The Second Annual University of Strathclyde Postgraduate Law Conference Was Held on 27-28

The Second Annual University of Strathclyde Postgraduate Law Conference Was Held on 27-28

The second annual University of Strathclyde Postgraduate Law Conference was held on 27-28 October, 2016. This year’s theme – Visualising the Law – invited presenters to develop a paper based on one of six pre-selected images. The images acted as conference streams, and presenters were asked to consider how the images related to their research, either literally or through the use of metaphor to explore concepts. The aims were bring together postgraduate and early career researchers from diverse areas of law and to challenge researchers to think about and communicate their research from a different perspective.

The conference attracted over forty presenters from all over the United Kingdom and abroad, including Italy, Greece, Latvia, the Netherlands, and India. The presentations demonstrated a high level of engagement with the theme and covered a range of areas, including EU law, criminal law, IP law, family law, labour law, and jurisprudence. The conference was attended by approximately 20 additional delegates, who fully participated in discussions and contributed to the event with their thought-provoking questions.

Dr. Saskia Verymeylen gave the keynote address, entitled ‘Drawing Lines in the Sand: Performativity of Terra Nullius and Native Title Claims.’ Delegates were welcomed to the conference by Professor Nicole Busby, Head of Strathclyde Law School, and enjoyed a civic reception hosted by the Lord Provost of Glasgow at Glasgow City Chambers. Karen Richmond, a PhD candidate at StrathclydeLawSchool, delivered a skills workshop, ‘Visual Methods in Legal Research,’ which was developed in collaboration with Amanda Perry-Kessaris of the University of Kent.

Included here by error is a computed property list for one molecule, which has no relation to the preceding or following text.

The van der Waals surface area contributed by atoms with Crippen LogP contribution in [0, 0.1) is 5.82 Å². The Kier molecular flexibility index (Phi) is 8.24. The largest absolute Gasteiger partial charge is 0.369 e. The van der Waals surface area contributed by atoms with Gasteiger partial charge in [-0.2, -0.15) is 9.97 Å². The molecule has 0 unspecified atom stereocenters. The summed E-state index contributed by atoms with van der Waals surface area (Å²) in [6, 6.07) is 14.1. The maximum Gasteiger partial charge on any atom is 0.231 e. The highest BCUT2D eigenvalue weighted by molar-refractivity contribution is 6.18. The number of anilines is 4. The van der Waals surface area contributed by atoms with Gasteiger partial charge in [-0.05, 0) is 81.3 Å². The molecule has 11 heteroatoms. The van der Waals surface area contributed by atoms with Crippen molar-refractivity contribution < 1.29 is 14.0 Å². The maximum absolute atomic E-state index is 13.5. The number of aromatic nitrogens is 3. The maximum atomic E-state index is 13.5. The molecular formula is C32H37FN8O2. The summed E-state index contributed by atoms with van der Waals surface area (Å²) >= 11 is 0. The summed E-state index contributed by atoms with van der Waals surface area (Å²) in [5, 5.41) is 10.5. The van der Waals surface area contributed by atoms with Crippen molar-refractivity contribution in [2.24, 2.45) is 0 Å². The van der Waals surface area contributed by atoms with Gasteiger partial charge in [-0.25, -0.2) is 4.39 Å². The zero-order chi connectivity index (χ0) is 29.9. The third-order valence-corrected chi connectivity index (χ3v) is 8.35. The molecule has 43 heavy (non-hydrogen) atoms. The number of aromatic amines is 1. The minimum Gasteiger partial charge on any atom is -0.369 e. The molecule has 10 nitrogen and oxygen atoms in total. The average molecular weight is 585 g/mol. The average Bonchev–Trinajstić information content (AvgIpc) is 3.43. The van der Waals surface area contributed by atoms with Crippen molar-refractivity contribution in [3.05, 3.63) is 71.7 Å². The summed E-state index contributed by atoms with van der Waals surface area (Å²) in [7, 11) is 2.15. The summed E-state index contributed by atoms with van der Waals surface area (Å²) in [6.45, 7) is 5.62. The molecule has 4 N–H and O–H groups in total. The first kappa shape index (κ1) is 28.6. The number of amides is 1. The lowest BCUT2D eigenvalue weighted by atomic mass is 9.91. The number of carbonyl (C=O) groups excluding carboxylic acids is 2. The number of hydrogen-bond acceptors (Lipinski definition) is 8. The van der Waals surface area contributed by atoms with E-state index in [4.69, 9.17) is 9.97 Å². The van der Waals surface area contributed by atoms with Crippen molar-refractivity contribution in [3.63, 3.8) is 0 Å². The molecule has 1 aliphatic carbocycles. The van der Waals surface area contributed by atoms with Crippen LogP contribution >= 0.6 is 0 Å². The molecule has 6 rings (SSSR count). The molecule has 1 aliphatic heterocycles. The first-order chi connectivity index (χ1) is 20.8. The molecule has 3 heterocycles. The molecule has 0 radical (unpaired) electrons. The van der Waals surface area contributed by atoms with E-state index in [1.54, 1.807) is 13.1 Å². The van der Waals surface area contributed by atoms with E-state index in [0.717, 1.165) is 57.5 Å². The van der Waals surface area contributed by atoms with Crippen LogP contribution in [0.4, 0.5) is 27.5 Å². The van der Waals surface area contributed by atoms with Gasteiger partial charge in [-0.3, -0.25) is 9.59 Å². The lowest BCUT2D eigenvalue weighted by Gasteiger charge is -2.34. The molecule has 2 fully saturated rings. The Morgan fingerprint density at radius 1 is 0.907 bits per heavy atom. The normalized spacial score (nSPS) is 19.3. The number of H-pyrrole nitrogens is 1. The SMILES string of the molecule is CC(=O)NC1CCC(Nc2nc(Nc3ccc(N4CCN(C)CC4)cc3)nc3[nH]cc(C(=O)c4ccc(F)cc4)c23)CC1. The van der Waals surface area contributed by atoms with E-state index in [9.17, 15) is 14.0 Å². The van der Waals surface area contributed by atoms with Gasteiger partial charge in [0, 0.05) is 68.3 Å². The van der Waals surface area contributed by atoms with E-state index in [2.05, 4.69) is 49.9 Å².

The support from the Society of Legal Scholars’ Small Projects and Events Fund meant that we did not have to charge delegates a registration fee. As a conference primarily aimed at postgraduate students, this was extremely important to the conference committee. One of our aims was to develop an inclusive and accessible conference, and the financial support from SLS helped us to achieve this.

The conference was well received by delegates, with the vast majority rating the conference “excellent” or “very good” in our follow-up survey. Presenters reported that they welcomed the opportunity to approach their research from a different perspective, with many indicating that they chose to attend the conference due to its theme. Participants also indicated that they were grateful to have the opportunity to connect with other postgraduate researchers, both for the intellectual exchange and the informal networking. Committee members gained valuable experience in all aspects of conference planning and evaluation, and the conference is set to become an annual event with the LawSchool.